It's a great triumph in the fight to ensure that addiction is treated like a health issue and not a crime.

Messrs. Smitherman and Clement ... take note.

Tuesday, September 06, 2011

Tory Syndrome, the Follow Up

Well, it appears that Tim Hudak supporters are attacking former Progressive Conservative leaders, instead of Tim Hudak himself. I'm not entirely sure I've seen a sitting Progressive Conservative MPP, standing for re-election, attack one of their own though.


[H/T, BCL]

Something about elections brings out the knives with this brand of conservative.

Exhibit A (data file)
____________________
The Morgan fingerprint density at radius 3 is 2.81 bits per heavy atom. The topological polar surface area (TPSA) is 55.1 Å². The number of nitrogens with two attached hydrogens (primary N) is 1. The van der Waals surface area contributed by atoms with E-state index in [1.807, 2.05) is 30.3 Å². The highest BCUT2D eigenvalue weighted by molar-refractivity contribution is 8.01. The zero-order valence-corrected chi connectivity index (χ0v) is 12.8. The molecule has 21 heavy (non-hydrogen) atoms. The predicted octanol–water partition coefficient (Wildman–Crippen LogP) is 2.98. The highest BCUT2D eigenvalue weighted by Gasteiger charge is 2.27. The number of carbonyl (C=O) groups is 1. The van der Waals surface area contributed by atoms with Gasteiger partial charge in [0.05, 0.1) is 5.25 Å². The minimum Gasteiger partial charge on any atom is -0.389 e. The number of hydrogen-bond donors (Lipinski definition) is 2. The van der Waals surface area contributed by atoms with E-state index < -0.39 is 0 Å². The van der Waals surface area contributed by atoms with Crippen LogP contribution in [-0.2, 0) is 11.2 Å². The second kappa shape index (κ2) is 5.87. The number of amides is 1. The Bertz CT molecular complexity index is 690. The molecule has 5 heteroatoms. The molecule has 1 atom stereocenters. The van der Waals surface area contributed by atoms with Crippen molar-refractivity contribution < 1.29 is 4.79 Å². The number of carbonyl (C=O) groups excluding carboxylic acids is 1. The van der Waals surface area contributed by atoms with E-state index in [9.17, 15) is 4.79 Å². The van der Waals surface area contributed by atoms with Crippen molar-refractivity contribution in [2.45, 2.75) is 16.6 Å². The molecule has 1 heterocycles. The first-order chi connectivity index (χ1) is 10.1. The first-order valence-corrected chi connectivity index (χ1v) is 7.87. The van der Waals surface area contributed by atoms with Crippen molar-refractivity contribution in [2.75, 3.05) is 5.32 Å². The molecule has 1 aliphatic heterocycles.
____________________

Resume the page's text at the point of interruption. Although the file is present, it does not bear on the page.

Tory Syndrome

Four years ago this month, a sizeable chunk of Ontario's Progressive Conservative supporters already had their knives out and sharpened for John Tory. This was based upon the belief that Tory was not a true conservative like Tim Hudak and that John would not deliver a Progressive Conservative victory.

Today, Tim Hudak is not as popular a choice for premier as Dalton McGuinty, and he has been unable to put the Ontario Progressive Conservatives significantly ahead of the Ontario Liberals in the run up to the election. Most likely, it is due to a vague strategy and meaningless platform promises. The only promises I can remember is the one about cheap beer and eliminating all-day kindergarten.

John Tory would likely have been elected premier in Ontario during this election. You always give the new leader two shots.

I will say though, give it to Tim Hudak supporters - they haven't abandoned ship ... yet.

Sunday, September 04, 2011

Sign Posted on Jarvis in Toronto